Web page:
When 3:30 PM - 5:00 PM Dec 05, 2014
Where 1670 Beyster Building
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Electric-Field-Induced Point Defect Redistribution in Rutile TiO2-x


Elizabeth Dickey
North Carolina State University, Department of Materials Science and Engineering

The temporal redistribution of intrinsic charged point defects under applied voltage bias leads to spatial heterogeneities in stoichiometry. When the electrodes are impermeable to mass transport, an accumulation of point defects in the near-electrode region can lead to the local electronic carrier concentration enhancement. Such defect redistribution is responsible for the time-dependent increases in the leakage current in many devices. While this leakage current enhancement is detrimental in capacitor devices, the phenomenon of lattice defect migration can be utilized to form novel functional behaviors, such as resistive switching in metal-oxides via modulation of the interface Schottky barrier at the reverse-biased cathode.

 

This research combines electrical characterization measurements with electron microscopy analyses to understand the mesoscopic redistribution of point defects as a function of electric field and time. Rutile TiO2 single crystals are equilibrated at specific oxygen partial pressures and temperatures to define the initial defect chemistry state, and platinum electrodes are deposited to establish Schottky contacts. The samples are then subjected to electric fields up to 200V/cm, while the leakage current is continuously monitored.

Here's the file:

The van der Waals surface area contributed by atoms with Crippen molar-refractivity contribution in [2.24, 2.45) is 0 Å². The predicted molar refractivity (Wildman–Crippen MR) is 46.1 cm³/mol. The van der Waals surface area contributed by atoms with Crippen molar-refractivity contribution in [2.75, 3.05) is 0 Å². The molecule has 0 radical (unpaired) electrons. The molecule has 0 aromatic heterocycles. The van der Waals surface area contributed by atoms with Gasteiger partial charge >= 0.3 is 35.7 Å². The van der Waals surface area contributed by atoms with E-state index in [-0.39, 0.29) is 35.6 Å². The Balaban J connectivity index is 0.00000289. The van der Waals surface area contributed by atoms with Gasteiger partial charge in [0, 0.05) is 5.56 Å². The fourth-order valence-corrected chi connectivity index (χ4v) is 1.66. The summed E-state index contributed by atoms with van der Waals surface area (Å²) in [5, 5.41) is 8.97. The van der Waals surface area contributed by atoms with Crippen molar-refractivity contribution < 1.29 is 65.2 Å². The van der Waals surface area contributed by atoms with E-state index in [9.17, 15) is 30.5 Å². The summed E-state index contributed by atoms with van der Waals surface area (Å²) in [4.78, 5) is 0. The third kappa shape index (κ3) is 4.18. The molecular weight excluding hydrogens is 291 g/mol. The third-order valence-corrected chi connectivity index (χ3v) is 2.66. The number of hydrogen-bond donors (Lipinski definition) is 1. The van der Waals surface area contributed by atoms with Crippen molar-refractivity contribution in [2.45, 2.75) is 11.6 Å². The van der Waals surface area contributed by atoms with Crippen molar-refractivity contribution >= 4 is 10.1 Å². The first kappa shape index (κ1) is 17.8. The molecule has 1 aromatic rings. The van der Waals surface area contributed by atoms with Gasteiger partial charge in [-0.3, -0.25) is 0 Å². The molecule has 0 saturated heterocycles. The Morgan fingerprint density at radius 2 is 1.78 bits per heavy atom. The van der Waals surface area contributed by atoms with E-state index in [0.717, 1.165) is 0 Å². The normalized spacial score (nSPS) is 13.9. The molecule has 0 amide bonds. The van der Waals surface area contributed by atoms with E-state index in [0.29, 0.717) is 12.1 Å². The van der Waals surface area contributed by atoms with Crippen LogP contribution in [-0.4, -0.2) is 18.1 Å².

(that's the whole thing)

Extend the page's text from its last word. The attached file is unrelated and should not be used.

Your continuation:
During the degradation process the migration and accumulation of the positively charged defects, e.g. oxygen vacancies and titanium interstitials, results in Schottky barrier modulation at the reverse-bias electrode. As the electric field is increased to higher levels, the concentration of point defects at the interface increases to the point that rutile TiO2-x is thermodynamically unstable. The severe nonstoichioimety in the near-electrode regions induces microstructural defects such as dislocations, planar shear defects. The implications of this defect redistribution processes and its reversibility are discussed within the context the overall electrical transport characteristics.

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